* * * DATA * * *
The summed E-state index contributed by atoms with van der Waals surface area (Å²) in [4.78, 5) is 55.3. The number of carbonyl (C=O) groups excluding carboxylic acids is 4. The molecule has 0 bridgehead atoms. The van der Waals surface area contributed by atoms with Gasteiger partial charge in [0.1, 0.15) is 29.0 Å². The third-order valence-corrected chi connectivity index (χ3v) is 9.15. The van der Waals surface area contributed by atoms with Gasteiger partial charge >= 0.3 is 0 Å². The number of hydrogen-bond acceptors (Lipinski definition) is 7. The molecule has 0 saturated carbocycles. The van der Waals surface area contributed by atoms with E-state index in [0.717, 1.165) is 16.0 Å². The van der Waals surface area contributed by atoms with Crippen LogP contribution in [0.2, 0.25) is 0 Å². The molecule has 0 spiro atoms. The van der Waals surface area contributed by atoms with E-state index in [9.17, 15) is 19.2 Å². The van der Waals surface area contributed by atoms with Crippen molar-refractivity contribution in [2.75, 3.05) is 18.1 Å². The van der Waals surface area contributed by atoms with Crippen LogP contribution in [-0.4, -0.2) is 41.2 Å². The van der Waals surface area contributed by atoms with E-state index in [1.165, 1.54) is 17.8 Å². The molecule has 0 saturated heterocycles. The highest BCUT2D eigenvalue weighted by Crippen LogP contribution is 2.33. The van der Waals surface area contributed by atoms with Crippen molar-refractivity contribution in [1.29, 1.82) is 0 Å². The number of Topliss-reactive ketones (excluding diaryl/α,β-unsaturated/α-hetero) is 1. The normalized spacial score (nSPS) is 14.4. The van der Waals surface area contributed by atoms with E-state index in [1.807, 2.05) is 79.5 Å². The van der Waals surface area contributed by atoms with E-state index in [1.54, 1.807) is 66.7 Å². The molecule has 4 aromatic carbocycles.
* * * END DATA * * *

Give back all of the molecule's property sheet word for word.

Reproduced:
The summed E-state index contributed by atoms with van der Waals surface area (Å²) in [4.78, 5) is 55.3. The number of carbonyl (C=O) groups excluding carboxylic acids is 4. The molecule has 0 bridgehead atoms. The van der Waals surface area contributed by atoms with Gasteiger partial charge in [0.1, 0.15) is 29.0 Å². The third-order valence-corrected chi connectivity index (χ3v) is 9.15. The van der Waals surface area contributed by atoms with Gasteiger partial charge >= 0.3 is 0 Å². The number of hydrogen-bond acceptors (Lipinski definition) is 7. The molecule has 0 saturated carbocycles. The van der Waals surface area contributed by atoms with E-state index in [0.717, 1.165) is 16.0 Å². The van der Waals surface area contributed by atoms with Crippen LogP contribution in [0.2, 0.25) is 0 Å². The molecule has 0 spiro atoms. The van der Waals surface area contributed by atoms with E-state index in [9.17, 15) is 19.2 Å². The van der Waals surface area contributed by atoms with Crippen molar-refractivity contribution in [2.75, 3.05) is 18.1 Å². The van der Waals surface area contributed by atoms with Crippen LogP contribution in [-0.4, -0.2) is 41.2 Å². The van der Waals surface area contributed by atoms with E-state index in [1.165, 1.54) is 17.8 Å². The molecule has 0 saturated heterocycles. The highest BCUT2D eigenvalue weighted by Crippen LogP contribution is 2.33. The van der Waals surface area contributed by atoms with Crippen molar-refractivity contribution in [1.29, 1.82) is 0 Å². The number of Topliss-reactive ketones (excluding diaryl/α,β-unsaturated/α-hetero) is 1. The normalized spacial score (nSPS) is 14.4. The van der Waals surface area contributed by atoms with E-state index in [1.807, 2.05) is 79.5 Å². The van der Waals surface area contributed by atoms with E-state index in [1.54, 1.807) is 66.7 Å². The molecule has 4 aromatic carbocycles.